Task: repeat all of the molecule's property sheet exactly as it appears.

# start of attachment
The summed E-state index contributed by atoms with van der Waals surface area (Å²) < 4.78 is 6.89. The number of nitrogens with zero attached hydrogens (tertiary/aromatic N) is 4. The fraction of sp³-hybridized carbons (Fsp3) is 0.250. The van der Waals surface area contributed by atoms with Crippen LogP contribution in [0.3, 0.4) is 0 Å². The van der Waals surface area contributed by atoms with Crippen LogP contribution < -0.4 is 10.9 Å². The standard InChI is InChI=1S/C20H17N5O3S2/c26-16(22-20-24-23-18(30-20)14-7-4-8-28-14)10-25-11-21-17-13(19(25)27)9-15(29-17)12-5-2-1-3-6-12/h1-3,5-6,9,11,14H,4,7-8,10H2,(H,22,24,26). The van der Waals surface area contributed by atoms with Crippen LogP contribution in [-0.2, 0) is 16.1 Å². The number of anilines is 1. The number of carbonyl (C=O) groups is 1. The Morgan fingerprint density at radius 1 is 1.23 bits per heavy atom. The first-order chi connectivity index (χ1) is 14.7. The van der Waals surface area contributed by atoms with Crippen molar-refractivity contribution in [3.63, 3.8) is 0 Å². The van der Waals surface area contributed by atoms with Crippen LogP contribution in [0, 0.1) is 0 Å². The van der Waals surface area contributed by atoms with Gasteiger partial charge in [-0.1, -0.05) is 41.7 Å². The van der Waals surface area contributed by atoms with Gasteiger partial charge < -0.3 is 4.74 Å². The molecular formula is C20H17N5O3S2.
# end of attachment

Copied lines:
The summed E-state index contributed by atoms with van der Waals surface area (Å²) < 4.78 is 6.89. The number of nitrogens with zero attached hydrogens (tertiary/aromatic N) is 4. The fraction of sp³-hybridized carbons (Fsp3) is 0.250. The van der Waals surface area contributed by atoms with Crippen LogP contribution in [0.3, 0.4) is 0 Å². The van der Waals surface area contributed by atoms with Crippen LogP contribution < -0.4 is 10.9 Å². The standard InChI is InChI=1S/C20H17N5O3S2/c26-16(22-20-24-23-18(30-20)14-7-4-8-28-14)10-25-11-21-17-13(19(25)27)9-15(29-17)12-5-2-1-3-6-12/h1-3,5-6,9,11,14H,4,7-8,10H2,(H,22,24,26). The van der Waals surface area contributed by atoms with Crippen LogP contribution in [-0.2, 0) is 16.1 Å². The number of anilines is 1. The number of carbonyl (C=O) groups is 1. The Morgan fingerprint density at radius 1 is 1.23 bits per heavy atom. The first-order chi connectivity index (χ1) is 14.7. The van der Waals surface area contributed by atoms with Crippen molar-refractivity contribution in [3.63, 3.8) is 0 Å². The van der Waals surface area contributed by atoms with Crippen LogP contribution in [0, 0.1) is 0 Å². The van der Waals surface area contributed by atoms with Gasteiger partial charge in [-0.1, -0.05) is 41.7 Å². The van der Waals surface area contributed by atoms with Gasteiger partial charge < -0.3 is 4.74 Å². The molecular formula is C20H17N5O3S2.